Precision medicine is not really new. Doctors have always wanted to deliver increasingly personalized care. The current term describes a goal of delivering the right treatment to the right patient at the right time, based on the patient’s medical history, genome sequence, and even on information, gathered from wearable devices, about lifestyle, behaviors, or environmental exposures: healthcare delivered in an empiric way. When deployed at scale, this would, for example, allow doctors to compare their patient’s symptoms to the histories of similar patients who have been successfully treated in the past. Treatments can thus be tailored to particular subpopulations of patients. To get a sense of the promise of precision medicine—tantalizingly miraculous at times, yet still far from effective implementation—the best example may be cancer, which kills more than 595,000 Americans each year.
In some cases, cancer can be driven by a small number of genes—even a single gene—that can be identified and then targeted. Even in cancers with many mutations, genetic profiling makes it possible to unambiguously distinguish between tumor cells and healthy tissues. That is a great boon in a disease that essentially hijacks the patient’s own biology. Genome sequencing, by precisely defining the boundary between self and non-self, can even enable immunotherapies that kill cancer cells but not others. Still, state-of-the-art precision cancer medicine is something like the surgical airstrikes of the 1960s: vastly better than the carpet-bombing of chemotherapy, but not without risk of collateral damage.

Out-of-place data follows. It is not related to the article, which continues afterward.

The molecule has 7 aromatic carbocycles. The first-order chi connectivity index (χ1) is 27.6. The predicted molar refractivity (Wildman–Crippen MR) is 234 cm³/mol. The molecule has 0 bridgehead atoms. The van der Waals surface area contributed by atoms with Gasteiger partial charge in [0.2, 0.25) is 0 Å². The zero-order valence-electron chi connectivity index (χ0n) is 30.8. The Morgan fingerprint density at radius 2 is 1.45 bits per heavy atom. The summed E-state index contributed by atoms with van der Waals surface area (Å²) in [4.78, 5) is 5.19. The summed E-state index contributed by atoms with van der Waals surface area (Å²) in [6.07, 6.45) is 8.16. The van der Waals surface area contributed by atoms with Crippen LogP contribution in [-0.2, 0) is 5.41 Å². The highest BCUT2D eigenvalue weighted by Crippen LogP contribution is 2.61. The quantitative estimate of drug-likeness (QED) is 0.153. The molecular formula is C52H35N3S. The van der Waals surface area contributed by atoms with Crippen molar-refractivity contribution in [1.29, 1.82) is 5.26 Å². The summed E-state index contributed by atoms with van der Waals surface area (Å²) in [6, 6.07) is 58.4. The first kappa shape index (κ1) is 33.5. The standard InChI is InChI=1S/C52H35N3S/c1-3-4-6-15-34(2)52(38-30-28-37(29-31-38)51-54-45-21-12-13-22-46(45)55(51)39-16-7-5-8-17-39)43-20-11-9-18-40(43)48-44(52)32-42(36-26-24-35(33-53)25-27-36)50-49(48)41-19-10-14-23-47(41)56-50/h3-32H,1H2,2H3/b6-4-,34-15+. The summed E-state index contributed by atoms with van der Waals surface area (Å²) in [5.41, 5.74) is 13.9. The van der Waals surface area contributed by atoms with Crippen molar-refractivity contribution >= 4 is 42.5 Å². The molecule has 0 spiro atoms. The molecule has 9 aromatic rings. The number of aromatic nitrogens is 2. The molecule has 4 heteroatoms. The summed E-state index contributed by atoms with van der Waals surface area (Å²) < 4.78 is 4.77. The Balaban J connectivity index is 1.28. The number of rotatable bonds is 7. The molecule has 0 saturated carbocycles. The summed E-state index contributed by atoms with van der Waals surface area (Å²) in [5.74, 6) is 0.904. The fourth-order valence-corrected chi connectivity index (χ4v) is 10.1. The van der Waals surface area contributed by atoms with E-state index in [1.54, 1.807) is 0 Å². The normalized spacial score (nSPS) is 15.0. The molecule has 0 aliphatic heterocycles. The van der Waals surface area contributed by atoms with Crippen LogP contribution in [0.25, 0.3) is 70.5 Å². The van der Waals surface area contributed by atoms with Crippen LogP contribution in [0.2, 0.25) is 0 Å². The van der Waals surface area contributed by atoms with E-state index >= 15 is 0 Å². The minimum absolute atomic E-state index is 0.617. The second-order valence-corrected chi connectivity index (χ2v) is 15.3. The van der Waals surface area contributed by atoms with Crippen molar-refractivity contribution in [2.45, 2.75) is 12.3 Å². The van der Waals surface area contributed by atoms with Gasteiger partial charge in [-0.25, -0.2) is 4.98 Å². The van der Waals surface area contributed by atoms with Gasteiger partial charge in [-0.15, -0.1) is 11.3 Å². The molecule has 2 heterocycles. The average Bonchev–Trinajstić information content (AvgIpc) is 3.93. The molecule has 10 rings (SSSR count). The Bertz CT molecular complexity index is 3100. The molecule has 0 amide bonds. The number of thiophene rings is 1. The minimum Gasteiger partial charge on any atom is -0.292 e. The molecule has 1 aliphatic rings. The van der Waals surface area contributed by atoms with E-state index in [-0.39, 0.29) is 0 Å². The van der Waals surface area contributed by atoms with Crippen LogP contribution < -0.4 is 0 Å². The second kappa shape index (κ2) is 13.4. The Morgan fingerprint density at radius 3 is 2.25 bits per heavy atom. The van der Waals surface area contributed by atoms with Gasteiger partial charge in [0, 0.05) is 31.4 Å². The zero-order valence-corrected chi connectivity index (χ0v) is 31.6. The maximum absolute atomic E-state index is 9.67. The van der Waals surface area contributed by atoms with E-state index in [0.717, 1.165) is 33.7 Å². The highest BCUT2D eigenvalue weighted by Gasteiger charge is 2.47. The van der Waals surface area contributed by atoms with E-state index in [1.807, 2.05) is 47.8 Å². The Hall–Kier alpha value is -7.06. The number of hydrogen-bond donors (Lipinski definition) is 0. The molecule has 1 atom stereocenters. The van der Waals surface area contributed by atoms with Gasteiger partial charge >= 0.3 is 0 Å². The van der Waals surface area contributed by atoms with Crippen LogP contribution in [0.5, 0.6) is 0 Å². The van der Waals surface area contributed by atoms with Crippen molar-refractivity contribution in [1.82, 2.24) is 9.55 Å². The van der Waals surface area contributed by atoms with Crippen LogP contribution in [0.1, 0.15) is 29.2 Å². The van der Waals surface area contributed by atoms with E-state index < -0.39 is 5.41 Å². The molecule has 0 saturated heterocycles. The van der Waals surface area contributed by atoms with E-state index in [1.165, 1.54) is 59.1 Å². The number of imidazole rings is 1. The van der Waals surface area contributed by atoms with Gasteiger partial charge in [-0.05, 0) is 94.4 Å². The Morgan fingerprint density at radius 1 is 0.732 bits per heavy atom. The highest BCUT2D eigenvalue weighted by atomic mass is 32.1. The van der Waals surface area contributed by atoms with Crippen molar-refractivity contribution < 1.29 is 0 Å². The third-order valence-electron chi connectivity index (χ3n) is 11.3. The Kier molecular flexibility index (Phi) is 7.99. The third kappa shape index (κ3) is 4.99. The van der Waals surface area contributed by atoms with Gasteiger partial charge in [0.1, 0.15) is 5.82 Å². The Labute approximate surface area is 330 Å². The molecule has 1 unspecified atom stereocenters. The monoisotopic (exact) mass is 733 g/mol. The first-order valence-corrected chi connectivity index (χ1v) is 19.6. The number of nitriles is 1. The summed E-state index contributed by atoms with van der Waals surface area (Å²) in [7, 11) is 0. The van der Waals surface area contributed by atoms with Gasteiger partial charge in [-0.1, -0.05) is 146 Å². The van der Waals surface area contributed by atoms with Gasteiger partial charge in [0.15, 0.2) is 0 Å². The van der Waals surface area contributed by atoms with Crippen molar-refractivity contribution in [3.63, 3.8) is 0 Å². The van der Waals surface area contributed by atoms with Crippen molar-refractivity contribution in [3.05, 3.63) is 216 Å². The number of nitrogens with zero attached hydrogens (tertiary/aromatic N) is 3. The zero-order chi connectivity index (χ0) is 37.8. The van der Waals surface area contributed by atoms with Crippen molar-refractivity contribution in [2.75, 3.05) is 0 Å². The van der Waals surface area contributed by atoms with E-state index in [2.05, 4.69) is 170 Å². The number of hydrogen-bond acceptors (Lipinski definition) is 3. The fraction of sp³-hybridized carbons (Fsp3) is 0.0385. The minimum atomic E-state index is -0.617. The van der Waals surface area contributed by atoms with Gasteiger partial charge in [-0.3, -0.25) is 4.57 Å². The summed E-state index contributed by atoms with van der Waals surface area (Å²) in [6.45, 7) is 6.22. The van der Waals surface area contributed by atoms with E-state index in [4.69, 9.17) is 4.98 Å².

In 2005, when Olson was diagnosed with lung cancer, surgery, chemotherapy, and radiation—so-called cut, poison, and burn therapies—were the frontline treatments. A friend’s husband, a surgeon, recommended that she go to Massachusetts General Hospital (MGH) for the lobectomy that would remove the lower lobe of her left lung. When she woke from surgery, an oncologist, Thomas Lynch, was standing at the foot of her bed. He was running a clinical trial of an experimental drug he’d helped develop, and she fit the profile of a patient who might benefit.
Lung cancer is rare before 45, and most common after 65: the average age of patients diagnosed with the disease in the United States is 70, and the cancers themselves are typically loaded with random mutations, caused by repeated, long-term exposures to airborne toxins, as might occur after a lifetime of smoking. But Olson was young and had never smoked. This meant that her cancer was likely being caused not by many mutated genes, but by a single “driver” mutation. There are now eight well-established driver mutations for the disease. Lynch hoped that Olson would have one called EGFR (epidermal growth factor receptor), the only one then known. But she didn’t.